About some the people of Independence, New York
A Centennial Memorial
History of Allegany County, New York
John S. Minard, Esq. Historian
Mrs. Georgia Drew Andrews, Editor.
W. A. Fergusson & Co., Alfred, N. Y. 1896




SOMETHING ABOUT SOME OF THE PEOPLE.

Charles H. Austin, son of William H. Austin, was born in New Scotland, Albany county. He in 1867 came with his father to this county. In 1875 he commenced to make cheese in which he has had success. He has conducted the factory at Spring Mills for many years. He married Clara J. Stillman, and has children, Herman and Luella. Mrs. Austin is a daughter of Ephraim D. and granddaughter of Nathan Stillman, who was son of Nathan, and born in Rhode Island in 1790, came in 1796 to Brookfield, Madison Co., N. Y., with his parents. He married Thankful Kenyon, and settled in Alfred very early. About 1820 he came to this town settling on the place now owned by E. D. Potter, which he developed from its forest state into a fruitful farm. He had 4 children, Hannah (Mrs. D. A. Tooker), Henry, Ephraim D., Sarah (Mrs. Wm. Bosard). Ephraim D. Stillman was born Dec. 19, 1821, in Independence and is a farmer. Nov. 22, 1847, he married Lorany Wood, daughter of Peleg, and made his home in town. His wife died Sept. 13. 1890. Children, Livonia D. (Mrs. J. B. Holcomb), Alpheus G., Clara J. (Mrs. Charles H. Austin), Owen R.

Dr. Anthony Barney was born Feb. 18, 1801, in North Swansea, Mass., a descendant of Jacob Barney, the English emigrant, who landed at Salem, Mass., May 14, 1634, whose son Daniel married Rachel Bowen in 1757. Jonathan, the second of their 8 children, married Elizabeth Mason. Dr. Anthony Barney was the loth child and 6th son of their 11 children. Jonathan was a ship builder, was also a strong Federalist and sold a large ship receiving Continental currency in payment which soon became worthless. About 1806 he settled in Newport, Herkimer county, and died about 1813. leaving his large family in poor circumstances, and Anthony early learned to work. When about 15 his attention was called to medicine by a wonderful cure effected on himself by the famous Dr. White of Cherry Valley and he worked, saved, studied, taught school, all to acquire medical knowledge. He attended Willoughby College at Fairfield, and was aided by his brother Mason Barney to finish his medical education and received his degree March 1, 1825. and March 22, 1825, located at Independence. Nov. 18, 1825, he married Roxy, daughter of Charles Chapin. She died Jan. 23, 1838, leaving 4 sons and 3 daughters. June 3o, 1838, he married Henrietta Horton. They had six children. He was in an extended and active medical practice for 5o years, dying in West Union Aug. 12, 1886, of apoplexy, aged 85 years, 5 months, 20 days. He was very prominent in affairs, brigade surgeon of militia, and in the Civil War was offered the same position in the Union Army. He held various offices with ability, was a strong Republican, a Royal Arch Mason and an Universalist and contributed the site of the church of that society in Whitesville. He was liberal in his charities and public spirited and generous to all worthy objects of public or private concern. His ride extended from Alfred south to the state line and from Scio to Greenwood and Jasper, and at his death a leading figure of the county passed away. Among his sons are Hon. Alvin C. Barney of West Union, who was born in 1833, moved to his present home, (where he married Mary, daughter of David and Minerva (Horton) Sherman) in 1857. He has been prominent in town and in Steuben county, serving as member of assembly and in other responsible places of trust. Dr. H. A. Barney of Belmont is his son.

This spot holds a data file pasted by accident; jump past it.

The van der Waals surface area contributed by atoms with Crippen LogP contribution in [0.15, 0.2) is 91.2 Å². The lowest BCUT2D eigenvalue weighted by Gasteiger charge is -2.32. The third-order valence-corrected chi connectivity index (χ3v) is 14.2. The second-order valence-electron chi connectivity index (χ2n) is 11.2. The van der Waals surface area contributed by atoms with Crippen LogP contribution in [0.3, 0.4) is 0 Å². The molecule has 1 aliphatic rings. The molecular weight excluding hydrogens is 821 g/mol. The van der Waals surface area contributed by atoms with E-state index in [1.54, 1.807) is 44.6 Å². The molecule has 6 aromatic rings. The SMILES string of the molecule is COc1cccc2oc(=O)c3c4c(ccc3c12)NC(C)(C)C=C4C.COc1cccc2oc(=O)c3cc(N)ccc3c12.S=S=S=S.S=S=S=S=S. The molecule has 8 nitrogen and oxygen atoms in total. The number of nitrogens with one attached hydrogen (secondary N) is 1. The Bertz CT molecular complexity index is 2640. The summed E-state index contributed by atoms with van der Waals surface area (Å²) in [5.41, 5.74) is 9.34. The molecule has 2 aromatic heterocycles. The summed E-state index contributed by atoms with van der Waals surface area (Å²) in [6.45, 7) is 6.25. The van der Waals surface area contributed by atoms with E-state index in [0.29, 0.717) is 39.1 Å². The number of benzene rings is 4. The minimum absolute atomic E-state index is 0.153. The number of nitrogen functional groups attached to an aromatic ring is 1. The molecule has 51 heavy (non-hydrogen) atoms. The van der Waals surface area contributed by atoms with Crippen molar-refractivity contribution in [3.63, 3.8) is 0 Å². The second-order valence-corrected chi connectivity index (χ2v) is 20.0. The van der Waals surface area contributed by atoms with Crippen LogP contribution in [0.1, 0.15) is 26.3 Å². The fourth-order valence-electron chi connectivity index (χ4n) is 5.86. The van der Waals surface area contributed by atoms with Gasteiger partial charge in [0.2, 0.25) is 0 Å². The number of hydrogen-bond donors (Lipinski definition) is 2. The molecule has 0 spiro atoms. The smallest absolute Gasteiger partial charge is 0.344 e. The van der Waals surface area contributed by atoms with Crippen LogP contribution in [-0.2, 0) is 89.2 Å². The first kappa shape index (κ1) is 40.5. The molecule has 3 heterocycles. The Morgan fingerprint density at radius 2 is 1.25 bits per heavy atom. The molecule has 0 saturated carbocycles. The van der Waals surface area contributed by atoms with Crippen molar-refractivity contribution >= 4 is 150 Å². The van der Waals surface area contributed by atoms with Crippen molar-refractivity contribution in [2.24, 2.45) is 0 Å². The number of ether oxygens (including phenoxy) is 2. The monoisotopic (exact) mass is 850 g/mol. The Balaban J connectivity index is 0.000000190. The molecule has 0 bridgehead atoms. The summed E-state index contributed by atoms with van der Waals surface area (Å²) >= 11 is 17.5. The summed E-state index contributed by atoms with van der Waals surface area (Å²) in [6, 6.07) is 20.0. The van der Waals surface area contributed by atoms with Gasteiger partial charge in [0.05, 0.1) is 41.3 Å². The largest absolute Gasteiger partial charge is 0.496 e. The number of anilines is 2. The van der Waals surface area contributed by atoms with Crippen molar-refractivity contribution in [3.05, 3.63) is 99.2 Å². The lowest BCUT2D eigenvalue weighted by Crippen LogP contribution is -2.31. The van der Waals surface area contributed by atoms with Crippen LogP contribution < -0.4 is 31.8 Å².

Jonathan O. Barney. son of Dr. Anthony and Henrietta Horton Barney, after attending Alfred University, married Nov. 28, 1872, Lenora L., daughter of Daniel and Angeline (Briggs) Dexter, and settled where he now lives. Children: Benjamin A., now attending Medical College in New York City, Pauline T., at Geneseo College, Angie M., at Andover Academy. Mrs. Barney died Nov. 1, 1880, and Mr. Barney married for his second wife, Lillie E., daughter of Henry and Susan (Coon) Clarke. Children: Edith S., Bertha A., Harold C. Mr. Barney is a farmer and has held numerous offices.

John C. Bassett, a native of Brattleboro, Vt., in 1827 moved to Independence, and settled in the east part of the town on a farm where there was a small clearing made and a log house built. He married Martha St. John. 12 of their 14 children attained maturity. He was a cloth dresser. He died in 1859. John C. Bassett, Jr., was born in Brattleboro, Vt., Jan. 26, 1826. In 1850 he married Elizabeth Reading and has 4 children. He has held the office of assessor 6 years, and been collector several years.